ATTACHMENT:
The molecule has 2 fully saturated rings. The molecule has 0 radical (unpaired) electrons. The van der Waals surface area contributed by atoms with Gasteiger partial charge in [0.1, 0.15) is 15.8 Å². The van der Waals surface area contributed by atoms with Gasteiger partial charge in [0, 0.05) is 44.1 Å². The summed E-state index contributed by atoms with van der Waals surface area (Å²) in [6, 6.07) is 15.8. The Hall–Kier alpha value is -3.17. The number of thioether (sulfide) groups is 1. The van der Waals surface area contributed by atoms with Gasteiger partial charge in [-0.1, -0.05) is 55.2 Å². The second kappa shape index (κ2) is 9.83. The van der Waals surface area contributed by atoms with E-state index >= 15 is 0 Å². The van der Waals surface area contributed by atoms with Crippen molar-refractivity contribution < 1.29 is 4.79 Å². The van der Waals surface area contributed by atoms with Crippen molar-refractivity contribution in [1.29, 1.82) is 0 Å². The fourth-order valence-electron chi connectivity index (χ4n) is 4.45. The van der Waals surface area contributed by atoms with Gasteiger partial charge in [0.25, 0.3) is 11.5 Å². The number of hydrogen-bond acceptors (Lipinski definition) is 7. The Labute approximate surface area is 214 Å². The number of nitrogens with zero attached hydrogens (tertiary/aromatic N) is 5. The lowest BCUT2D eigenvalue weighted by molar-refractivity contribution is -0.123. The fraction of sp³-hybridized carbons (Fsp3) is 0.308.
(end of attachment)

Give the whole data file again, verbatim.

The molecule has 2 fully saturated rings. The molecule has 0 radical (unpaired) electrons. The van der Waals surface area contributed by atoms with Gasteiger partial charge in [0.1, 0.15) is 15.8 Å². The van der Waals surface area contributed by atoms with Gasteiger partial charge in [0, 0.05) is 44.1 Å². The summed E-state index contributed by atoms with van der Waals surface area (Å²) in [6, 6.07) is 15.8. The Hall–Kier alpha value is -3.17. The number of thioether (sulfide) groups is 1. The van der Waals surface area contributed by atoms with Gasteiger partial charge in [-0.1, -0.05) is 55.2 Å². The second kappa shape index (κ2) is 9.83. The van der Waals surface area contributed by atoms with E-state index >= 15 is 0 Å². The van der Waals surface area contributed by atoms with Crippen molar-refractivity contribution < 1.29 is 4.79 Å². The van der Waals surface area contributed by atoms with Crippen molar-refractivity contribution in [1.29, 1.82) is 0 Å². The fourth-order valence-electron chi connectivity index (χ4n) is 4.45. The van der Waals surface area contributed by atoms with Gasteiger partial charge in [0.25, 0.3) is 11.5 Å². The number of hydrogen-bond acceptors (Lipinski definition) is 7. The Labute approximate surface area is 214 Å². The number of nitrogens with zero attached hydrogens (tertiary/aromatic N) is 5. The lowest BCUT2D eigenvalue weighted by molar-refractivity contribution is -0.123. The fraction of sp³-hybridized carbons (Fsp3) is 0.308.